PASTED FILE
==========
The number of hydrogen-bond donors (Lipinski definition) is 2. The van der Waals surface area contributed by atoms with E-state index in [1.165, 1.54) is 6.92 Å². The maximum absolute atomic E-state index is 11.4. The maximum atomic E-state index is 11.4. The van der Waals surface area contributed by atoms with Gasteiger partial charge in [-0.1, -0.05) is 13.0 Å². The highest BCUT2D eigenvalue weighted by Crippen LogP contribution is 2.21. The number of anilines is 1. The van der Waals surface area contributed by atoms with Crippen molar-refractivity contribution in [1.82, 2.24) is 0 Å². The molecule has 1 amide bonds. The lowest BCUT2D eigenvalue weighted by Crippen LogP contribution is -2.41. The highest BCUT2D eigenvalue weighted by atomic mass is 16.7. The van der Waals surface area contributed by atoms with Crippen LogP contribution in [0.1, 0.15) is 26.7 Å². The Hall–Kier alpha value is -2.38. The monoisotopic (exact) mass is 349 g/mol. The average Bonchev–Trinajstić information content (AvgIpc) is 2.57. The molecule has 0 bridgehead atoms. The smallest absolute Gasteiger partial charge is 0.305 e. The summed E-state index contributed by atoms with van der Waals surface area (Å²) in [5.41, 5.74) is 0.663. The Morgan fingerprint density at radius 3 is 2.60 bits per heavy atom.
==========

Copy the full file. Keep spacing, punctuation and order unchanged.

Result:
The number of hydrogen-bond donors (Lipinski definition) is 2. The van der Waals surface area contributed by atoms with E-state index in [1.165, 1.54) is 6.92 Å². The maximum absolute atomic E-state index is 11.4. The maximum atomic E-state index is 11.4. The van der Waals surface area contributed by atoms with Gasteiger partial charge in [-0.1, -0.05) is 13.0 Å². The highest BCUT2D eigenvalue weighted by Crippen LogP contribution is 2.21. The number of anilines is 1. The van der Waals surface area contributed by atoms with Crippen molar-refractivity contribution in [1.82, 2.24) is 0 Å². The molecule has 1 amide bonds. The lowest BCUT2D eigenvalue weighted by Crippen LogP contribution is -2.41. The highest BCUT2D eigenvalue weighted by atomic mass is 16.7. The van der Waals surface area contributed by atoms with Crippen LogP contribution in [0.1, 0.15) is 26.7 Å². The Hall–Kier alpha value is -2.38. The monoisotopic (exact) mass is 349 g/mol. The average Bonchev–Trinajstić information content (AvgIpc) is 2.57. The molecule has 0 bridgehead atoms. The smallest absolute Gasteiger partial charge is 0.305 e. The summed E-state index contributed by atoms with van der Waals surface area (Å²) in [5.41, 5.74) is 0.663. The Morgan fingerprint density at radius 3 is 2.60 bits per heavy atom.